What goes into creating an Elite Cooler? To ensure high ice retention, there must be a lot of insulation. However, the insulation must go someplace. The best bet is between the cooler’s tough plastic walls. So, what is the best method to go about building those walls? It’s time to weigh the pros and drawbacks of roto molded vs. injection-molded coolers.
If you’re thinking about making a plastic product, you’ve probably wondered what the distinctions are between injection molding and rotational molding. How then do they compare in terms of cost, consistency of manufacturing, materials, and design flexibility? Before we can compare the benefits of injection molding with roto-molding, we must first evaluate both methods.
What is Roto-Molding?
Roto-molding is a manufacturing method used to create hollow components of any size. Roto-molding may be used to produce large plastic pieces at a low cost. Initially, resins or polymers (in powder form) are injected into a hollow-shaped mold. The mold is then heated and carefully turned in vertical and horizontal planes. Because of the continual heating and turning, the resin melts and distributes uniformly throughout the inside surface of the mold.
This method yields a pre-designed component with consistent wall thickness. Since more material tends to gather at the edges and corners of the mold, the corners of a rotomolded item will have denser walls. The original iteration of Elite Coolers had all been rotomolded. The rotomolding method gave these coolers exceptional durability, and the 2″ of polyurethane insulating foam gave them outstanding ice retention.
- The mold is being filled with a thermoplastic polymer substance.
- Melting material by heating the instrument in an oven.
- The tool is being cooled to firm the component.
- Taking the plastic component out of the tool.
Advantages of Rotomolding
- Complex geometry is possible due to design flexibility.
- The cost of tooling is lower than that of other plastic molding processes.
- Production has a short lead time.
- Parts’ weight might be reduced.
- Parts provide strength, resistance to corrosion, rigidity, and longevity.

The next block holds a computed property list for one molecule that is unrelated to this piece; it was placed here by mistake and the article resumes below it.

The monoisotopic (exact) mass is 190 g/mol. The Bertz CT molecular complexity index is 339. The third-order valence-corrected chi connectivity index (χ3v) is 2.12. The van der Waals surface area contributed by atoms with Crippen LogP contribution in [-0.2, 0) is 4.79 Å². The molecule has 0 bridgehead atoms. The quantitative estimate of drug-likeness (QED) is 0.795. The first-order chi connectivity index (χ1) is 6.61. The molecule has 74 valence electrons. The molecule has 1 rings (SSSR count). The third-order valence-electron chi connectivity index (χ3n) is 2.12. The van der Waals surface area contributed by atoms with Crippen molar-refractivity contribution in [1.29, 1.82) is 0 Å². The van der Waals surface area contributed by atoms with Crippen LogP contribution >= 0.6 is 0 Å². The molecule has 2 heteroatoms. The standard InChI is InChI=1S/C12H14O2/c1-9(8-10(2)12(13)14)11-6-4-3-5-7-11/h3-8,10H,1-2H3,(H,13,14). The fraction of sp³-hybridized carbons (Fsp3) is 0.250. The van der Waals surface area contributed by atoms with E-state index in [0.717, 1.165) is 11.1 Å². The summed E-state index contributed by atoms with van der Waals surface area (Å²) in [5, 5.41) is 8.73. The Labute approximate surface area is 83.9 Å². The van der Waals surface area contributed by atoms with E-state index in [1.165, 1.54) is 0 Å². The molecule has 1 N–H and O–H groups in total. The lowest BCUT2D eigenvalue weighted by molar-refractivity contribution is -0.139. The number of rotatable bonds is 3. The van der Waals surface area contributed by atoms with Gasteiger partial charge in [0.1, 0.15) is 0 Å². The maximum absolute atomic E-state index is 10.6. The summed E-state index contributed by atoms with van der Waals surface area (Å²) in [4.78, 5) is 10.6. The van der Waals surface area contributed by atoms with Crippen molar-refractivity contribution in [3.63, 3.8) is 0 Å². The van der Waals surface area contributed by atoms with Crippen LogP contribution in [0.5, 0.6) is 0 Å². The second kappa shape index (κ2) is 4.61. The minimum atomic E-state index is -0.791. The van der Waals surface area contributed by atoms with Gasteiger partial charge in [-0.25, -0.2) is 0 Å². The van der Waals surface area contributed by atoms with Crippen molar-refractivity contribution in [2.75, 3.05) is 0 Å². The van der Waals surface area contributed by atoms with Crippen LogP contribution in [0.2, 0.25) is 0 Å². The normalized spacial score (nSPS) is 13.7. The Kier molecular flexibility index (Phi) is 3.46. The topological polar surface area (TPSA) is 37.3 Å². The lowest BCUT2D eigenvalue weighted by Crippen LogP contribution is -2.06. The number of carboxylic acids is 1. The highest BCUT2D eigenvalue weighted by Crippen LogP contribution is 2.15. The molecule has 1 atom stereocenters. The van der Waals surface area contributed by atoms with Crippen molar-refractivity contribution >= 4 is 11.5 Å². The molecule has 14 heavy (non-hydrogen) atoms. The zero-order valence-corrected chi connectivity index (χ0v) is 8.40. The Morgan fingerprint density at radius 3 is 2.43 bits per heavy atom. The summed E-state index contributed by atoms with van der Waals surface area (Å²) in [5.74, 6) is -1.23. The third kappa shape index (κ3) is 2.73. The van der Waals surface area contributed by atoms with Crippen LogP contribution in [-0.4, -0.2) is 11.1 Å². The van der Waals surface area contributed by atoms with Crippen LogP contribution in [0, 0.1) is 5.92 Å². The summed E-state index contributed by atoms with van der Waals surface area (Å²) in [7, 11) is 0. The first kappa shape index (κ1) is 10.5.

- Reduced labor hours increased throughput.
Limitations of Rotational Molding
Rotational molding elements are more confined to poly-based resins, such as polyethylene, polycarbonate, polyurethane, and polyamides, to mention a few: Nylon and plastisols are other materials that can be utilized. Before they can be utilized, these polymers must be crushed to a very fine powder. In terms of constraints, some forms and features are difficult to include, thus anything more complicated than a simple design may impede manufacturing.
What is Injection Molding?
Injection molding is the process of injecting a molten plastic mixture into a firmly held mold cavity. Once injected, the plastic is heated and cools to adopt the shape of the mold. The mold may be created and built to fit any form or size of the finished object that you are attempting to make. Creating a mold is a complicated, high-skilled procedure.
The mold is made of either aluminum or steel. Molds can be constructed to make identical copies of a single item or to produce numerous pieces that fit together. Injection molding is utilized when identical copies of the same object must be produced in huge quantities.
Advantages of Injection Molding
- Complex mold designs are possible using injection molding.
- Injection molding also allows for a wider choice of materials to be used with the mold.
- Furthermore, the polymers used in injection molding are less expensive than the additions used in rotomolding resins.
- In the injection molding process, compounds can be employed to reclaim some of the physical characteristics that might have been destroyed during the molding process.
Injection molding is a more cost-effective method for mass manufacturing. Injection molding allows for more products to be produced on the manufacturing line.